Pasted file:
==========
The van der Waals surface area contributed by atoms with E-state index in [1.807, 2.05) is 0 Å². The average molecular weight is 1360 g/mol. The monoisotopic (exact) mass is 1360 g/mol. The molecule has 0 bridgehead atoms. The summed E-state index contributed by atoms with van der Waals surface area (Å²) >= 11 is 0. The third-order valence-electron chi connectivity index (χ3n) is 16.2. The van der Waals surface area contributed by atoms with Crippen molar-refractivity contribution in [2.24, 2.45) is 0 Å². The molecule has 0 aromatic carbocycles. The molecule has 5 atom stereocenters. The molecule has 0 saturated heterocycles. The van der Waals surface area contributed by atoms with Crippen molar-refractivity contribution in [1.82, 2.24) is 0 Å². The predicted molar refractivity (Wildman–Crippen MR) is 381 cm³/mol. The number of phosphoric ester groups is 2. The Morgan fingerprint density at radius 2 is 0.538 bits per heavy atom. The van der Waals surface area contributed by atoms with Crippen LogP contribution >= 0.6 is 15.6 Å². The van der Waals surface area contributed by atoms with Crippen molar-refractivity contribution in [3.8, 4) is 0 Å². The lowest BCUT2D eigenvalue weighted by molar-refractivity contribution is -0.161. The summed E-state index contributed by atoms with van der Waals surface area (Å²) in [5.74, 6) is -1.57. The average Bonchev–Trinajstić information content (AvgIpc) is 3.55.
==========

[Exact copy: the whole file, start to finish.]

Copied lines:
The van der Waals surface area contributed by atoms with E-state index in [1.807, 2.05) is 0 Å². The average molecular weight is 1360 g/mol. The monoisotopic (exact) mass is 1360 g/mol. The molecule has 0 bridgehead atoms. The summed E-state index contributed by atoms with van der Waals surface area (Å²) >= 11 is 0. The third-order valence-electron chi connectivity index (χ3n) is 16.2. The van der Waals surface area contributed by atoms with Crippen molar-refractivity contribution in [2.24, 2.45) is 0 Å². The molecule has 0 aromatic carbocycles. The molecule has 5 atom stereocenters. The molecule has 0 saturated heterocycles. The van der Waals surface area contributed by atoms with Crippen molar-refractivity contribution in [1.82, 2.24) is 0 Å². The predicted molar refractivity (Wildman–Crippen MR) is 381 cm³/mol. The number of phosphoric ester groups is 2. The Morgan fingerprint density at radius 2 is 0.538 bits per heavy atom. The van der Waals surface area contributed by atoms with Crippen LogP contribution >= 0.6 is 15.6 Å². The van der Waals surface area contributed by atoms with Crippen molar-refractivity contribution in [3.8, 4) is 0 Å². The lowest BCUT2D eigenvalue weighted by molar-refractivity contribution is -0.161. The summed E-state index contributed by atoms with van der Waals surface area (Å²) in [5.74, 6) is -1.57. The average Bonchev–Trinajstić information content (AvgIpc) is 3.55.